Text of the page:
"You guys couldn't wait until tomorrow?" I looked past him at the two stone-faced IOs standing a foot back, one on each side of the lieutenant. Water droplets had gathered on the plastic shoulders of their see-through raincoats.
"Nope," the lieutenant replied. "Chief Filosiani and the city attorney request your presence in his office at Parker Center immediately."
"I get to contact my Police Officers Association steward before answering these charges at a Skelly hearing," I said. "That right is guaranteed me under rule six of the city charter. The chief knows that, so what's with this midnight meeting?"
"It's not a command performance. The chief is extending you a courtesy. Your POA steward has been notified. If it was up to me, I'd just body-slam you like the piece of shit you are." He said it without raising his voice or putting any inflection on it. "You might want to get your shoes and jacket. It's pretty wet out here. You can ride with us."
"What is it, Shane?" Alexa was coming out of the bedroom, walking down the hall.
I turned to look at her. Breathtakingly beautiful. Black hair framing a fashion model's cheekbones. Incredible blue eyes that were locked on me. She was belting her robe, her black hair tousled with the memory of sex. I knew these might be the last friendly words we would speak.
"IA. They have a charge sheet. They want me to come with them."
"It's almost midnight," she said, standing behind me. "Can't it wait until morning?" She should have demanded the circumstances. It was a mistake; but then, I knew she was as upset about all this as I was.
"You might also want to come with us, Lieutenant Scully," Matthews said, glancing at Alexa. "The chief is waiting in his office with several people. I think you both need to hear what he has to say."
So that's what we did. Alexa got dressed. I was in the bedroom with her for a minute to get my nylon windbreaker out of the closet. I looked over and saw that she was putting on her sixth
floor attire --dark pantsuit, blouse, gun and badge.
"So it begins," she said, her voice lifeless.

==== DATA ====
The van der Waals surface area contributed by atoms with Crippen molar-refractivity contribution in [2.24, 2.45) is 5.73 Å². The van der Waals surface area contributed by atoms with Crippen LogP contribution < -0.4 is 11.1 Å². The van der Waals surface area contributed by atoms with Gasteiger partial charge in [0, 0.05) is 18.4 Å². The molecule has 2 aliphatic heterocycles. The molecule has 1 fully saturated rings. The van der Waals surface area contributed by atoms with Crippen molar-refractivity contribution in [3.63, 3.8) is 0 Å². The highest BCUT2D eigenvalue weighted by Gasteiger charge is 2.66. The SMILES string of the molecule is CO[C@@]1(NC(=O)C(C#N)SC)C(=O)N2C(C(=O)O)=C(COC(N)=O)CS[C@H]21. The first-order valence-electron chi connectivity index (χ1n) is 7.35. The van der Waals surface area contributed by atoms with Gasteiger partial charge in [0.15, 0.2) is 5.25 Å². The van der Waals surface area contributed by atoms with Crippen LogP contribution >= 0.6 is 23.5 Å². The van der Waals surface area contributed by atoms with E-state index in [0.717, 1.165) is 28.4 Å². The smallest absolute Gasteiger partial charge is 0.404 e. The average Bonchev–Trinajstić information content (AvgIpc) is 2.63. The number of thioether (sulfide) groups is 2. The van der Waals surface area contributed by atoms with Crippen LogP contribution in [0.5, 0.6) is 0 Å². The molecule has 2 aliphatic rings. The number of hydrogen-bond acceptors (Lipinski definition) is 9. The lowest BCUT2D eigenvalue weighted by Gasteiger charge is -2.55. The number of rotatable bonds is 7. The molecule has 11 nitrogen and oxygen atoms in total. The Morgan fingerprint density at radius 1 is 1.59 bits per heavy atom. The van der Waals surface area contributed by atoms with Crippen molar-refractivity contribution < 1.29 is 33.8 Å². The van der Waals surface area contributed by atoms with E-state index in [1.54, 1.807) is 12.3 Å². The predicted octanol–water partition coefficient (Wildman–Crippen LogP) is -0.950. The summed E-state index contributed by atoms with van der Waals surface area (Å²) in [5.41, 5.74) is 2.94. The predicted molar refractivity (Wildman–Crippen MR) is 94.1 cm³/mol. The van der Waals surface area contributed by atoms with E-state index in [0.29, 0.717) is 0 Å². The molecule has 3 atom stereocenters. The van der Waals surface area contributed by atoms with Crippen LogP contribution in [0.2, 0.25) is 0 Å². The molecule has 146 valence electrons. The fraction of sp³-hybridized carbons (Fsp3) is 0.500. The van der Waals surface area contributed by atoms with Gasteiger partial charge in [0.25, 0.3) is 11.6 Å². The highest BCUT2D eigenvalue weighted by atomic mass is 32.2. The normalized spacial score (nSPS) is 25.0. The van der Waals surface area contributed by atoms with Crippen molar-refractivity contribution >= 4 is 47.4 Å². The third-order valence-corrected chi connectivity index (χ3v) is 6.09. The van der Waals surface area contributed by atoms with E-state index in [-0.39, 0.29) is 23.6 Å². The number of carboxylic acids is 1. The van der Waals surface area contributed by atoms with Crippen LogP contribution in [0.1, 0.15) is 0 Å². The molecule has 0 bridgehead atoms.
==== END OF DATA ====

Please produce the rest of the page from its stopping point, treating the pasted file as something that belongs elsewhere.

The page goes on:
I went into the bathroom to run a razor over my chin. A consideration to this late-night meeting with the chief. For a minute I saw my reflection in the mirror staring back. A familiar stranger with battered eyebrows scarred in countless forgotten brawls. The face of an unruly combatant. My brown eyes looked back at me startled by the sudden confusion I felt.
Five minutes later I was in Lieutenant Matthews's car with the two IOs. One was named Stan. I didn't catch the other guy's name. Not much talk as we headed to Parker Center, with Alexa following us in her silver BMW a few car lengths behind. I had fallen from respected member of society and guardian of the public trust to detestable scum in the eyes of the three men riding in that maroon Crown Vic with me. In their eyes, I was a turncoat. A cop gone bad.
I thought I knew what to expect, but the truth was I had little idea of what lay before me, little understanding of the mess I had so willingly stepped into.
But that's life. I guess if you could see all the dead ends and blind turns, it wouldn't be as interesting. At least that's what I kept telling myself.
The windshield wipers on the detective plain-wrap slapped at the rain as we rushed along the 10 Freeway in the dead of night, the tires singing in the rain cuts. No red light, no siren. Just a maroon Ford with four stone-faced cops. All of us in the diamond lane, heading toward the end of my career at breakneck speed.
Tony Filosiani 's office was crowded with pissed-off people. Pissed about being dragged to the chiefs office at twenty past midnight, pissed about the reason they were forced to be there. The LAPD sure didn't need another high-profile scandal right now, and that fact was etched on everyone's faces.
I immediately recognized all of the people standing there. The chief of police was dominating the large space. Usually a happy, pixiesque, round-faced presence, tonight Tony Filosiani scowled like a Chinese wood carving, his bald head shining in the bright overhead lights. Next to the COP was an assistant city attorney named Cole Nichols. The ACA didn't want to be there either, but he was filling in for City Attorney Chase Beal, who was up north on some kind of rubber-chicken junket. Everybody knew Chase was planning on making a run for governor and was always out at fundraisers working on his war chest. Next to Nichols was my Peace Officers Union rep, Bob Utley. He was the only one to hesitantl